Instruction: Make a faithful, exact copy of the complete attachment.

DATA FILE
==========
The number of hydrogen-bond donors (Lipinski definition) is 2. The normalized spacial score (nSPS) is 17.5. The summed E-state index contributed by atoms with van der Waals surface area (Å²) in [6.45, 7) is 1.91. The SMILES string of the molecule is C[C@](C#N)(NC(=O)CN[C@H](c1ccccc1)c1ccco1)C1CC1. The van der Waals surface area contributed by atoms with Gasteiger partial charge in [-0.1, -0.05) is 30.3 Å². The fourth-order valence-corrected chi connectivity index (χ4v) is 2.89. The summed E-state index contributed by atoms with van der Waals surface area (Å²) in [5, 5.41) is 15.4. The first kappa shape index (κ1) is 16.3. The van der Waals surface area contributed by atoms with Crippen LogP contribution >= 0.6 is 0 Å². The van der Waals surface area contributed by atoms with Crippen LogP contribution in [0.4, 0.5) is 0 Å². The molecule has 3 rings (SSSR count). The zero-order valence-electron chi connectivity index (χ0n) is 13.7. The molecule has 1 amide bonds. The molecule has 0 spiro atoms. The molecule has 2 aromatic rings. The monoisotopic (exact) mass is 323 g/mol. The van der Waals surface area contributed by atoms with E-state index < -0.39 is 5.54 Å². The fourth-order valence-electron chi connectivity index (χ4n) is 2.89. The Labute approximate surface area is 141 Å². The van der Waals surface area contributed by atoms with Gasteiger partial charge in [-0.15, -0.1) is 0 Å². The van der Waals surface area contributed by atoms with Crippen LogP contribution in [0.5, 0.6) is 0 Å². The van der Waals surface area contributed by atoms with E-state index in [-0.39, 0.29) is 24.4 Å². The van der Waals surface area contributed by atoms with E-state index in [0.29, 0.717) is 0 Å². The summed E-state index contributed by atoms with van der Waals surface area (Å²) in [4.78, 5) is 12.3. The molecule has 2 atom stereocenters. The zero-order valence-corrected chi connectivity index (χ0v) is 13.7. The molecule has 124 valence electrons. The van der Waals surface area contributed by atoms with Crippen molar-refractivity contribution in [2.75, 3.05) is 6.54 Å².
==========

The number of hydrogen-bond donors (Lipinski definition) is 2. The normalized spacial score (nSPS) is 17.5. The summed E-state index contributed by atoms with van der Waals surface area (Å²) in [6.45, 7) is 1.91. The SMILES string of the molecule is C[C@](C#N)(NC(=O)CN[C@H](c1ccccc1)c1ccco1)C1CC1. The van der Waals surface area contributed by atoms with Gasteiger partial charge in [-0.1, -0.05) is 30.3 Å². The fourth-order valence-corrected chi connectivity index (χ4v) is 2.89. The summed E-state index contributed by atoms with van der Waals surface area (Å²) in [5, 5.41) is 15.4. The first kappa shape index (κ1) is 16.3. The van der Waals surface area contributed by atoms with Crippen LogP contribution >= 0.6 is 0 Å². The van der Waals surface area contributed by atoms with Crippen LogP contribution in [0.4, 0.5) is 0 Å². The molecule has 3 rings (SSSR count). The zero-order valence-electron chi connectivity index (χ0n) is 13.7. The molecule has 1 amide bonds. The molecule has 0 spiro atoms. The molecule has 2 aromatic rings. The monoisotopic (exact) mass is 323 g/mol. The van der Waals surface area contributed by atoms with E-state index < -0.39 is 5.54 Å². The fourth-order valence-electron chi connectivity index (χ4n) is 2.89. The Labute approximate surface area is 141 Å². The van der Waals surface area contributed by atoms with Gasteiger partial charge in [-0.15, -0.1) is 0 Å². The van der Waals surface area contributed by atoms with Crippen LogP contribution in [0.5, 0.6) is 0 Å². The van der Waals surface area contributed by atoms with E-state index in [-0.39, 0.29) is 24.4 Å². The van der Waals surface area contributed by atoms with E-state index in [0.29, 0.717) is 0 Å². The summed E-state index contributed by atoms with van der Waals surface area (Å²) in [4.78, 5) is 12.3. The molecule has 2 atom stereocenters. The zero-order valence-corrected chi connectivity index (χ0v) is 13.7. The molecule has 124 valence electrons. The van der Waals surface area contributed by atoms with Crippen molar-refractivity contribution in [2.75, 3.05) is 6.54 Å².